So, last kitchen we did had thermador microwave with trim kit and oven below. After studying the specs, design guide and installation sheets, there was nothing on stating the flange of oven to body of oven, nor relationship of microwave trim kit to body of microwave. I downloaded the CAD drawings from Thermador and measured the flanges. I called Thermador to get mir detailed info (they said "we don't have any actual models on the floor but we can email you the specs"... "I already have that, thanks, I say". The. I go o yeah appliance store to measure said appliances (except I can't see behind the micro trim kit to see relation of body to trim kit, etc)....long story kinda short.... Appliance guys came out yesterday and I get a text from the contractor's project manager at 7 pm stating "microwave needs to move up at a least 1/2"".
Next day I go out and sure enough, it needs to go up 1/2"! Also, the Range specs say to make the "cut out" 36" and that the range measures 35 15/16"....Range is delivered to job and it measures 35 15/16" at top and bottom but in the middle it's 36". So, my question is: what gives? Who is responsible to ensure a well designed/measured kitchen? If the information isn't there, how can one know? This is a $70k kitchen btw.
I've run into the same issues with another kitchen (Bertolucci or both some such name...italian stove.)
I do kitchens only about every 4 years or so, and they are closely fitted to various appliances. At the beginning of the conversation, I mention that I will have to have the appliances delivered to the shop so we can fit them properly. For the most part I don't look at spec sheets except to design with. When we build, we have the real thing to work with.
My suggestion is to recommend to customers to stay away from Thermador and let Thermador know what you are doing. Second thing is to get the appliance delivered before you start the work. Nothing like having the real thing for getting perfect fit. Me thinks you are too trusting.
Having the appliances delivered to your shop is not practical when you're building multiple whole house packages at a time that contain a dozen or more appliances each. The appliance manufactures simply need to do better. There is virtually no circumstance where appliances are not closely integrated with cabinetry, to ignore our needs is terribly frustrating.
"....Simply do Better" is certainly correct. But what motivates them? How can you affect them monetarily?
Any individual shop can mention they will no longer recommend a certain brand due to measurement problems, and it will have almost no effect.
This is where an industry association - a lobby group if you will - would be able to represent real numbers and go to the appliance manufacturers with some strength. Maybe even grading appliances as to the reliability and availability of their specs and manufacture. Or developing a contractual add for compensating the woodworker for these problems.
It is a problem of such magnitude that either the shops contend with it in their own ways as best as possible, or hope that the appliance guys wake up. They won't, unless they are forced to.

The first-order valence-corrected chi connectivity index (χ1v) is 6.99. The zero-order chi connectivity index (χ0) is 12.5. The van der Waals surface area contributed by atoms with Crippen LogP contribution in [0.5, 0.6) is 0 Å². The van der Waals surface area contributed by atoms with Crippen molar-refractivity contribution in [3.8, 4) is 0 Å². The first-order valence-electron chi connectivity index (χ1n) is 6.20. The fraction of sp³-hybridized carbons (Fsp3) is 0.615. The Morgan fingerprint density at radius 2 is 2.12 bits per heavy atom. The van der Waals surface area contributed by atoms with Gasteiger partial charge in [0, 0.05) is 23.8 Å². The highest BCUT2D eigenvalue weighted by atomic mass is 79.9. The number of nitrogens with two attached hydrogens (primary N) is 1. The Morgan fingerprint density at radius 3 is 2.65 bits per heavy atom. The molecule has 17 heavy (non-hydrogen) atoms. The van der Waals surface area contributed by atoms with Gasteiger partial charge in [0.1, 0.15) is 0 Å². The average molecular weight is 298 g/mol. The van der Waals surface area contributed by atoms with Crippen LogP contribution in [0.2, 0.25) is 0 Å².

We deal with appliances frequently in our work. It does surprise me how little guidance is sometimes included with expensive appliances. We try to steer our clients towards Sub Zero and Wolf, because among other reasons they usually have pretty good and accurate specs.
We do a lot of kitchens. Decades ago we used to get all the appliances delivered to our shop, clients dug the idea that we did that. It really played up the customization idea. However it was a real hassle and liability issue. It raised questions about when warranties started, who had to get it to the job site (moving a 48" range or refrigerator is not something that is very easy), etc It's just too much trouble except for an occasional odd ball appliance. When we are in charge of the design (no architect or designer to second guess our design decisions) we try to design with some space flexibility in the event there are uncertain cabinet overlays, etc. At the end of the day clients will be persuaded to buy whatever appliances they believe will give them the best value so you might still see Thermador or other brands you prefer to avoid when they have rebates or have to give away a dishwasher to get you to buy their oven. Also, you can warn clients, etc that specs are bad and when they turn out to be bad you will get some sympathy from clients that might help in other areas but if the oven doesn't fit into the hole its up to you to fit it.
I'll second cabmaker's distaste for Thermador, I have had problems with their specs on multiple projects. Not only are the drawing dimensions vague, they can be outright incorrect.
They all stink when it comes to sizing the appliance panels. They could tell you exactly what size panel to use, but instead you get a formula that looks like it came out of a Calculus text book. Bosch dishwashers come to mind here.
On multiple occasions I've gone directly to a dealer and measured the dang thing in the showroom, and been very glad I did. The best situation is if you can get the GC to order the appliances early and store them in the garage, then you can measure the actual unit once and for all. He'll squeal but tell him how much sooner he will be able to submit his final invoice when you don't have to replace the oven cab.
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